From December 1995 to July 1997, the deutsche mark depreciated by about 8 percent in nominal effective terms (by 29 percent against the U.S. dollar) and 10 percent in real effective terms. Nonetheless, the real effective exchange rate (in terms of unit labor costs) remained above its pre-unification level (by about 10 percent). With weak domestic demand and an improvement in cost competitiveness, the current account deficit narrowed from 1.0 percent of GDP in 1995 to 0.6 percent in 1996. The trade surplus in the first half of 1997 increased to DM 58.0 billion from DM 42.5 billion during the same period of 1996. The current account deficit in the first half of 1997 narrowed to DM 4.8 billion from DM 6.3 billion during the first half of 1996.

Executive Board Assessment

Executive Directors welcomed the increasing signs of recovery, but expressed concern about its unbalanced character: a high reliance on export growth, with weak domestic demand. The correction of the real exchange rate and the growth of foreign demand had boosted exports, strengthened manufacturing activity, and improved the investment climate, but entrenched structural weaknesses, especially in the labor market, had contributed to lower employment, stagnant domestic demand, and increases in the unemployment rate to historically high levels, and had undermined efforts at fiscal consolidation. In that regard, some Directors observed that the serious structural rigidities had contributed to progressively less vigorous cyclical recoveries--especially with respect to employment--over the past three decades. Directors emphasized that to achieve a more balanced and sustainable expansion and to make a credible attack on the unemployment problem, the authorities should press ahead with rigorous structural reforms--most importantly in the labor market, the tax system, and the social security system--together with a mix of fiscal and monetary policies compatible with the government's commitment to EMU.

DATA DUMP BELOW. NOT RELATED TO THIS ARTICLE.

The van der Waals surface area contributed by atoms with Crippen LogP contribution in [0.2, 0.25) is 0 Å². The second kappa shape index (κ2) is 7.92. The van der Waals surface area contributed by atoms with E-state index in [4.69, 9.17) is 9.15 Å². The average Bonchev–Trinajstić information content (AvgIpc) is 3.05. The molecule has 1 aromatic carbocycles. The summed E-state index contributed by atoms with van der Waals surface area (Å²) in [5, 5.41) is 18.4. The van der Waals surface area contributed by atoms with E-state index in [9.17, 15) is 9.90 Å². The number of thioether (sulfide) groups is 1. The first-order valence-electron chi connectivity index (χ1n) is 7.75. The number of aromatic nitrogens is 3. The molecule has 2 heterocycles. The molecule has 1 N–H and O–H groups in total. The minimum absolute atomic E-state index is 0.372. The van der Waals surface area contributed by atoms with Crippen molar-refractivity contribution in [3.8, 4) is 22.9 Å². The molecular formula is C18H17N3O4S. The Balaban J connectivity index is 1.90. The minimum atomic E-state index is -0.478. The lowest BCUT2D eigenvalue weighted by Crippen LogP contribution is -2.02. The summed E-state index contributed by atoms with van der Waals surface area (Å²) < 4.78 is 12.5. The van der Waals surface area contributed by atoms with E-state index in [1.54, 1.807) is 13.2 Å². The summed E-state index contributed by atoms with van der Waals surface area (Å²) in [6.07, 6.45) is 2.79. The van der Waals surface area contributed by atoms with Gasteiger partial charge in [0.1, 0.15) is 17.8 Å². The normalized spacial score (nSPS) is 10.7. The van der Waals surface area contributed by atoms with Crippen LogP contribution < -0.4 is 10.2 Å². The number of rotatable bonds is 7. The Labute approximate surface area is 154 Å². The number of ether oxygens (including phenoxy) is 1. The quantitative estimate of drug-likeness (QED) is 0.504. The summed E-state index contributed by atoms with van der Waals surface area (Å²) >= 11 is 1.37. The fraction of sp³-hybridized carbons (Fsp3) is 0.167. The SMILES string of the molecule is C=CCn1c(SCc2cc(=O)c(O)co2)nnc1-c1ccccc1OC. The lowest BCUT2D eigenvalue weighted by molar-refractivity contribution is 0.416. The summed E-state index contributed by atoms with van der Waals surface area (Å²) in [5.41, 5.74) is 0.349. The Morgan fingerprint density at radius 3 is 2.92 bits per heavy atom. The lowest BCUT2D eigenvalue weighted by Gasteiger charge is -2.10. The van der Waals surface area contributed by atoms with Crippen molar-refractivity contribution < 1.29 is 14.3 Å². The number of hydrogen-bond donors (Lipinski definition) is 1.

Despite considerable up-front fiscal adjustment measures prompted in part by the requirements for Stage 3 of EMU, Directors noted that cyclical conditions and structural weaknesses had combined to hinder the efforts to reduce the general government deficit decisively below the 3 percent of GDP Maastricht reference value in 1997. Indeed, because of the weakness of domestic demand and employment, several Directors thought that there was a risk that the deficit would exceed the Maastricht limit; but the margin was likely to be small and, in those circumstances, a number of Directors thought that the authorities should eschew ad hoc fiscal measures aimed solely at meeting the Maastricht reference value in 1997 in favor of a more resolute medium-term fiscal retrenchment program. The latter was seen by several Directors as more important to the success of EMU than the precise deficit number for 1997, and they favored in that context a small margin of flexibility in interpreting the Maastricht deficit criterion. However, some other Directors were of the view that the criterion should be adhered to strictly, taking into account the possible negative effects of a change in the announced policy.

As regards 1998, however, Directors thought that the government should aim at more ambitious fiscal adjustment than currently envisaged, especially as the government projections were predicated on the recovery being firmly established. More substantial fiscal consolidation was needed to make credible progress toward the government's medium-term fiscal objectives, and thus to provide some headroom for both tax reform and the operation of automatic stabilizers within constraints set by the Stability and Growth Pact.